Breaking Bread and Telling Tales: Henry Jaglom Recalls My Lunches with Orson at the American Cinematheque
July 10, 2014
This piece was originally written for the American Cinematheque, and they graciously gave me permission to re-print it here, in a slightly edited form.
In August 2013, writer, actor, and director Henry Jaglom, a personal friend of Orson Welles in the 1970s and 1980s, appeared at the Egyptian Theater in Hollywood to introduce two of Welles' most famous films, Citizen Kane (1941) and The Magnificent Ambersons (1942). During his intro, Jaglom reminisced on some of his memories of Welles, which he collected in his book, appropriately titled My Lunches with Orson.
Welles is one of the most famous figures in cinema history, so hearing stories from a close friend was certainly a treat for the audience that evening.
Jaglom, who was first exposed to Welles' movies at age 16 at Cinema 16, a club devoted to exhibiting films on 16mm, finally got to work with the director when he acted in Welles' incomplete 1972 movie The Other Side of the Wind. Over the course of three to four years, Jaglom lunched with Welles hundreds of times, and in the early-mid 1980s while Jaglom was working on his films Can She Bake A Cherry Pie? (1983) and Always (1985), the two also met frequently in Jaglom's editing room. With Welles’ permission, Jaglom discreetly taped their gatherings, because Welles eventually wanted to write his autobiography but feared he wouldn’t remember certain details from his time in the industry.
Jaglom revealed that several people had approached him over the years about turning the tapes into a book, but he continually declined the offers. Only when his friend Peter Biskind contacted him did he hand over the tapes and let Biskind transcribe them, which resulted in My Lunches with Orson.
Moreso than the episodes in the editing room, where Jaglom remembered that Welles always sat behind him in a wheelchair (which he didn't need) puffing a cigar, the conversations during meals revealed the “human Orson," according to Jaglom. He even shared an anecdote from a time Welles was asked by a French newspaper why the men got along so well, and the headline of the story ended up being: “Henry and I are Girlfriends.” Jaglom explained that their relationship was a “completely fresh one,” and that it was unusual during that time for a man to open up to another man in the way Welles and Jaglom did.
Orson Welles and Henry Jaglom.
Welles shared emotional parts of his life during these lunches, including details about his “heart, feelings, needs, insecurities” – things he didn’t talk about with many people. Jaglom recalled that the tapes contain observations of life from a man who wasn’t pretending to be anyone else; rather, Welles felt free to be “bitchy and judgmental” at times and praising at others, and he freely disclosed his frustrations with the film world, from issues with financing to actors, writers and directors who unfairly judged him.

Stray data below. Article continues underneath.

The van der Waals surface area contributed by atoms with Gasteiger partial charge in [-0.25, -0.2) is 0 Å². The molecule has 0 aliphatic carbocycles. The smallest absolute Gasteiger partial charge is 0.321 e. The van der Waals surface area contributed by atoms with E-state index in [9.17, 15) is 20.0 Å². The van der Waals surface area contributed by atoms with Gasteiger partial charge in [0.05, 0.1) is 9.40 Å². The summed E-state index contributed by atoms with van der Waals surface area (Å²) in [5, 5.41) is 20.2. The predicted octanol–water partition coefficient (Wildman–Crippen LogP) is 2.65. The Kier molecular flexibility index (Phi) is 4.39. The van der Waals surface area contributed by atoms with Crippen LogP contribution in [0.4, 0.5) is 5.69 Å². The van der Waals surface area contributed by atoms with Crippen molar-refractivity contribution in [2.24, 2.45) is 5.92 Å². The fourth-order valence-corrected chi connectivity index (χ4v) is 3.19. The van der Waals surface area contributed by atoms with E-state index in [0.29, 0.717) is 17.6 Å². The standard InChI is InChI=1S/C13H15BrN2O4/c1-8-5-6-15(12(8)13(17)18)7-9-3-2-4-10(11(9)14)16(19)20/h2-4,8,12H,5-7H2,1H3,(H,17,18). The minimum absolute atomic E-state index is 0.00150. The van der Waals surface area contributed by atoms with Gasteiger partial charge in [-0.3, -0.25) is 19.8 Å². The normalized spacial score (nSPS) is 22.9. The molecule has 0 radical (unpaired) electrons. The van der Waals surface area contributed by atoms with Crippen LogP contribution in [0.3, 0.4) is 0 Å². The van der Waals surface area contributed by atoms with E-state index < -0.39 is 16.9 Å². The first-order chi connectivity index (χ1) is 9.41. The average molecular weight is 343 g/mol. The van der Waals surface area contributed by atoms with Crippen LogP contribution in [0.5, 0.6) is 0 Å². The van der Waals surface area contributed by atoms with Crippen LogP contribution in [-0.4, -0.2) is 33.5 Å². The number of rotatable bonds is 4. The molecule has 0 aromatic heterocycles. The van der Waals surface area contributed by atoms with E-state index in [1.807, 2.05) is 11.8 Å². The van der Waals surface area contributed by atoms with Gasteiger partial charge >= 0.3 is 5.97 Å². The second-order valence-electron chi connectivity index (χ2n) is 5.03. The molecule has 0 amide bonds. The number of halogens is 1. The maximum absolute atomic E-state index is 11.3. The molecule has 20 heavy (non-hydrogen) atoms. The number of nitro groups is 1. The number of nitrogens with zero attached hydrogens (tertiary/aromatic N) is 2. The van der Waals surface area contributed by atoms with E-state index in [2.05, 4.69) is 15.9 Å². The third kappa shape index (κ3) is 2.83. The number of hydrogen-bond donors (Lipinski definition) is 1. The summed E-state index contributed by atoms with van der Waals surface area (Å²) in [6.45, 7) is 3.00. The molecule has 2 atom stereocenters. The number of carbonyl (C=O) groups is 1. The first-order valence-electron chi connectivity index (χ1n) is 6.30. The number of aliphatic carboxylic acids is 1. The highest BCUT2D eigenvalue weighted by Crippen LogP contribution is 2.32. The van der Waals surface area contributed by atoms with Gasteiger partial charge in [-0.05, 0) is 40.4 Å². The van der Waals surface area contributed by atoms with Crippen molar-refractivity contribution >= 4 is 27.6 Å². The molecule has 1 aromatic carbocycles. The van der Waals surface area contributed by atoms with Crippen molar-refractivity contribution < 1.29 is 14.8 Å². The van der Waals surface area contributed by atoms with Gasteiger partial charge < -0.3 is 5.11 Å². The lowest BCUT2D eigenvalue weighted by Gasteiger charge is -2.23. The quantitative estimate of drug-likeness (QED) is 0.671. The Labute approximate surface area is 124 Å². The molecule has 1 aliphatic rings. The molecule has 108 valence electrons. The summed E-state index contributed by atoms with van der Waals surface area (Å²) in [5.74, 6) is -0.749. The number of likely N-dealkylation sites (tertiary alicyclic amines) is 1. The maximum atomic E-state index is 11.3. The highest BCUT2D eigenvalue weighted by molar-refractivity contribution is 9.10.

Jaglom warned the audience that in several instances in the book, Welles could come across as rude; one case in point involved a meeting Welles took with an executive at HBO who initially seemed open to working with him. As Jaglom came to learn, Welles had thorough experience with people sucking up to him and could tell early on if someone was genuinely interested in collaborating. Though Welles could be “so strangely rude,” usually in situations like the HBO one, Jaglom affirmed that he was also a “warm and generous person.”
When asked whether Welles shared stories from the making of the two movies screening that evening at the Egyptian, Jaglom admitted that the director only briefly touched upon both. In regards to Citizen Kane, Welles mainly pointed out the film’s impact on the rest of his career and how most people simply wanted him to prove that he could make another Kane. As for The Magnificent Ambersons, discussions on the film mostly related to the fact that Welles was furious that the last 40 minutes of the film were cut and an “absurd” happy ending was tacked on by Robert Wise while Welles was in South America. Jaglom declared that 98% of the film is amazing, and he instructed the audience to “close your eyes for the last five minutes and imagine 30 more dark minutes” to get a better sense of Welles' original vision.
Over 70 years later, we can still say it clearly is terrific.
Interesting tagline at the top...
Jaglom stressed that even though Welles played into the legend surrounding his character because people were so responsive to it, he always wanted to be able to show his true self. Jaglom shared a story that mirrored Welles' wish: While watching a rough cut of Jaglom’s film Always, which was based on his divorce from his first wife, Welles remarked that he admired how Jaglom was able to show himself as the “pathetic human being” we all can be during trying times. In response to Welles' reaction, Jaglom offered the infamous figure a role in his film Someone to Love (1987), which centered around a group of people discussing why they were still alone at their respective stages in life. Jaglom felt it would be a perfect opportunity for Welles to play himself, and though Welles agreed, when it came time to shoot, the actor showed up with high cheekbones, a “nose like a Greek warrior,” and beady eyes. “Do you remember the whole conversation that led to this?” Jaglom asked Welles. Apparently not!
In the end, Someone to Love, Welles’ last film appearance, was ironically the first in which he was free to be himself, and that real Welles is what My Lunches with Orson is all about.